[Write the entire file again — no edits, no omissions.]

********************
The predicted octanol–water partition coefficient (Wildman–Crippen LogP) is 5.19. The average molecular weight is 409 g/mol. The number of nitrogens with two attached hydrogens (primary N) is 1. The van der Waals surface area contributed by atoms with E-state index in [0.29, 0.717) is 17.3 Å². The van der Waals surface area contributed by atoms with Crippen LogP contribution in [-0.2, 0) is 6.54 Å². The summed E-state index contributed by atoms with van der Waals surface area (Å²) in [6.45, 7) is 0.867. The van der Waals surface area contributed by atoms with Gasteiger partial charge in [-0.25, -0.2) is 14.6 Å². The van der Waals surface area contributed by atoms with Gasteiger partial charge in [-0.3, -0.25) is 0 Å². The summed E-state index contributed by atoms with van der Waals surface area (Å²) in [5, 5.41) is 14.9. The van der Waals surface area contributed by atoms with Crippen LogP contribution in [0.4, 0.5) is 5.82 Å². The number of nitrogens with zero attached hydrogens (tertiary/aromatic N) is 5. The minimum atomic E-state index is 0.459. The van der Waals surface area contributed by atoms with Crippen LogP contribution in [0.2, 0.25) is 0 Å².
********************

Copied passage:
The predicted octanol–water partition coefficient (Wildman–Crippen LogP) is 5.19. The average molecular weight is 409 g/mol. The number of nitrogens with two attached hydrogens (primary N) is 1. The van der Waals surface area contributed by atoms with E-state index in [0.29, 0.717) is 17.3 Å². The van der Waals surface area contributed by atoms with Crippen LogP contribution in [-0.2, 0) is 6.54 Å². The summed E-state index contributed by atoms with van der Waals surface area (Å²) in [6.45, 7) is 0.867. The van der Waals surface area contributed by atoms with Gasteiger partial charge in [-0.25, -0.2) is 14.6 Å². The van der Waals surface area contributed by atoms with Gasteiger partial charge in [-0.3, -0.25) is 0 Å². The summed E-state index contributed by atoms with van der Waals surface area (Å²) in [5, 5.41) is 14.9. The van der Waals surface area contributed by atoms with Crippen LogP contribution in [0.4, 0.5) is 5.82 Å². The number of nitrogens with zero attached hydrogens (tertiary/aromatic N) is 5. The minimum atomic E-state index is 0.459. The van der Waals surface area contributed by atoms with Crippen LogP contribution in [0.2, 0.25) is 0 Å².